What is functions in Javascript?

Yashu Mittal


Function Syntax

There are multiple ways to define a function in JavaScript. Two we’ll explore in this article are function declarations, and function expressions A Function Declaration defines a named function. Think of a declaring a function as equal to declaring a variable. Instead of using var though, you use the function keyword, followed by the name of the function:

function name(parameters){

Function Expressions can be named functions or anonymous. An anonymous function is a function that has no name. In the example below, we are setting the return value of an anonymous function to the name variable.

let name = function(parameters){

Function Parameters vs. Arguments

When working with functions, you may have heard the terms parameters and arguments used interchangeably.

When defining a function, we can pass in up to 255 parameters. Parameters input and separated by commas in the (). Here’s an example with three parameters:

function threeParams(param1, param2, param3){

Arguments, on the other hand, are the values the function receives from each parameter when the function is invoked.

It’s important to understand this subtle difference in terminology.

**Note:** If you’re using Google Chrome, open up your developer console so you can explore the below examples along with me. **[WINDOWS]: Ctrl + Shift + J [MAC]: Cmd + Opt + J**

Running a Function

Functions execute when the function is called. This process is known as invocation. You can invoke a function by referencing the function name, followed by ().

Lets look at the example below. We have a function named logIt. This function requires one parameter, name. The function will then log that name back to the console.

function logIt(name){

To invoke our function, we call it, while passing in the singular parameter. Here I am calling this function with the name Dave:


A function with no parameters is simply invoked with an empty set of parenthesis:

function logIt2(){
  console.log('Log it 2');

Returning from a function

Every function in JavaScript returns undefined unless otherwise specified. We can test this by creating and invoking an empty function:

function test(){};
// undefined

As expected, we get undefined returned.

We can use the return keyword to specify what we want a function to return. Look at the example below:

function test(){
  return true;
// true

In this example we tell the function to return true. when we invoke the function, we get true displayed in the console.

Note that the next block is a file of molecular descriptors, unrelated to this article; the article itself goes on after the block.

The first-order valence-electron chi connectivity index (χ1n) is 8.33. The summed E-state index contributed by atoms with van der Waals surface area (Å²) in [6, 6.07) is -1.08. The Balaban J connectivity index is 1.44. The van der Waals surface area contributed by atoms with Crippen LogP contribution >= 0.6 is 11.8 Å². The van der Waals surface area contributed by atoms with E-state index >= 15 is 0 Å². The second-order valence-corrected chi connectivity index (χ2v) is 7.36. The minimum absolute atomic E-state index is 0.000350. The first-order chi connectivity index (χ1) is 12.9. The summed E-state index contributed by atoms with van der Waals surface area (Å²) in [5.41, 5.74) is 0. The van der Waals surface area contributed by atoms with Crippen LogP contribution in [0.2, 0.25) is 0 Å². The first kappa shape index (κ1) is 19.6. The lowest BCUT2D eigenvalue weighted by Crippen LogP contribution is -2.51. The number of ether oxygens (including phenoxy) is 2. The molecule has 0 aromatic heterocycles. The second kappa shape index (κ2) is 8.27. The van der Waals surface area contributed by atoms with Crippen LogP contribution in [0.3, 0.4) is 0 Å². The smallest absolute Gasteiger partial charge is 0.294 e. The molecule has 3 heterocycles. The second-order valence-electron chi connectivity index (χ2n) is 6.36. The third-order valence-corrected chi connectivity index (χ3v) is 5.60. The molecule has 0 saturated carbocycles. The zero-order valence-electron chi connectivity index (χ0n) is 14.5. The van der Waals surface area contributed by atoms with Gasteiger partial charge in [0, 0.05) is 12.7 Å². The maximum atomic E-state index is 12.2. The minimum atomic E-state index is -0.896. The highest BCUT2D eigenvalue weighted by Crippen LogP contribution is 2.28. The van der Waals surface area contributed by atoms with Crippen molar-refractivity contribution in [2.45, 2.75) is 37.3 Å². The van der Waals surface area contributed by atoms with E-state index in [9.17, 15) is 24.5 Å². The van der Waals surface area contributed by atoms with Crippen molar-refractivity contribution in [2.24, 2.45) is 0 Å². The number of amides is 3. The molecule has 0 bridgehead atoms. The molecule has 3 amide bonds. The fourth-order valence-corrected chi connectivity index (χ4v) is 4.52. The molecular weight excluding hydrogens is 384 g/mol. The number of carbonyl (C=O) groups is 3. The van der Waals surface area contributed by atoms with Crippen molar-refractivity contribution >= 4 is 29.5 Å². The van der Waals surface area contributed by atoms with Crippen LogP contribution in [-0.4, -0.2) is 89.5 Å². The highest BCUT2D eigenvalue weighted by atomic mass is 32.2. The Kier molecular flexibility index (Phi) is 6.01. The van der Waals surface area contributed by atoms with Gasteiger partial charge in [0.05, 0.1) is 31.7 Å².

Another important rule of the return statement is that it stops a functions execution immediately.

Consider this example where we have two return statements in our test function:

function test(){
  return true;
  return false;
// true

The first return statement immediately stops execution of our function and causes our function to return true. The code on line three: return false; is never executed.

Something else to understand about the return statement is that it’s value is returned to the caller of the function. Let’s look at an example:

let double = function(num) {
   return num * 2;

Above we have a function expression. The variable double is being assigned to the returned value of this anonymous function. When we invoke the function we can see this assignment in action:

let test = double(3);
// 6

Awesome! The return variable not only returns values from a function, but it assigns them to whatever called the function!

Functions are Objects

In JavaScript, anything that is not a primitive type ( undefined, null, boolean, number, or string) is an object. Objects in JavaScript are extremely versatile. Because of this, we can even pass a function as a parameter into another function.

When a function accepts another function as a parameter, or returns a function, it is called a higher-order function. You’ve probably already used a bunch of higher order functions and don’t even know it: and Array.prototype.filter are higher order functions (Just to name a couple). More on this topic in a future article.

What to remember

That’s a lot of information. Here’s what you should remember:

Response to “What is functions in Javascript?”

Stay current

Sign up for our newsletter, and we'll send you news and tutorials on business, growth, web design, coding and more!